Bride price is a very important ritual among many cultures in Ghana that provides compensation to the father of the bride in order for the groom to ‘’purchase’’ the bride. This compensation can come in the form of money, land or other materials that hold significant value in the specific culture.’’ Bride price (or bride wealth) is most common among polygynous, small-scale, patrilineal societies-especially in sub-Saharan Africa. These cultures value this tradition because it impacts the culture in a number of different ways.
The social impact that bride price provides to a culture varies depending on the culture, the frequency of its practice, and the amount paid to the father of the bride. Typically in Africa, ‘’the higher the education of the girl, the higher the social-economic strata from which she can choose a potential husband and consequently, the higher her bride-price’’. In this case, the increase in bride price is caused by higher education, which increases the value of the bride.
In addition to higher education, bride price is a way of showing respect for the bride and her parents. Many women in these cultures are responsible for providing economic support to the family, so bride price can also be considered ‘’ a compensation for the bride’s family for the loss of her economic services’’. This is very important in each culture so that the woman’s parents are not faced with the additional burden of having to over-compensate for the social and economic impact that their daughter’s marriage will cause.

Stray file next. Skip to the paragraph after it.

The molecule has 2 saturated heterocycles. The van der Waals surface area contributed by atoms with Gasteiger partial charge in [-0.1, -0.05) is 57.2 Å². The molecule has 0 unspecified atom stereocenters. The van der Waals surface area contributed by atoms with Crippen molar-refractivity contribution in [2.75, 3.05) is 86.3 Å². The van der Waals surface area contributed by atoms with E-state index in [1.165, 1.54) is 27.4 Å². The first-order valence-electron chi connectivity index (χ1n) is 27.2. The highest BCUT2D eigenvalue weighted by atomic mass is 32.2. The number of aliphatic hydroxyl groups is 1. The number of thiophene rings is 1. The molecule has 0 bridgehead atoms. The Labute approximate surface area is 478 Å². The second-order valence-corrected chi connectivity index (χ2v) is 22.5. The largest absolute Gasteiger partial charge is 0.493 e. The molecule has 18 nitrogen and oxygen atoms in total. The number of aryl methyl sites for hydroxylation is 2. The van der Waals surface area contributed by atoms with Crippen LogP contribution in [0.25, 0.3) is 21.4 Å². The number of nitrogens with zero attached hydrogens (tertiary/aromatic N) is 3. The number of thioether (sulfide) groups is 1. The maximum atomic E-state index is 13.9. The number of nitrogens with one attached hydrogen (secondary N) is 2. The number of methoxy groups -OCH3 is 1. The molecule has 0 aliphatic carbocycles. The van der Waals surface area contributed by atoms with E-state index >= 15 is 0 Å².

Finally, bride price is also a way of providing the groom with the right to future children, which is also important so that the man can have a family that will help him work in society. The question is ‘when is a bride price too expensive?
Consider a young graduate who lands his first job and is receiving eight hundred Ghana cedis per month. Take away his transportation, rent, chop money, utility bills, how long can such a young man save to pay an exorbitant bride price? Your guess is as good as mine.
A little research made indicates that most of young educated ready –to-marry Ghanaian young men are afraid of getting married not because they don’t have place to their heads but that bride price these days are too expensive.
They argue the list of items on the bride’s list these days are too many ( you buy something for your and mother-in-law , brothers and sisters-in-law and even grandfathers and grandmothers-in-law_ and very expensive considering the current economic situation in Ghana.
Some men even said that some well-to-do families do charge foreign currency and are particular on the type foreign liquors they accept and so if you are marrying into such a family then you probably need to change your meager free falling Ghana cedis to U.S Dollars or British pound sterling just to land your better half, not to talk about profligate wedding ceremonies which will be dealt with in our next article. Subscribe to our mailing list for more relationship tips.
We strive for accuracy and fairness.
If you see something that doesn’t look right, email us at [email protected]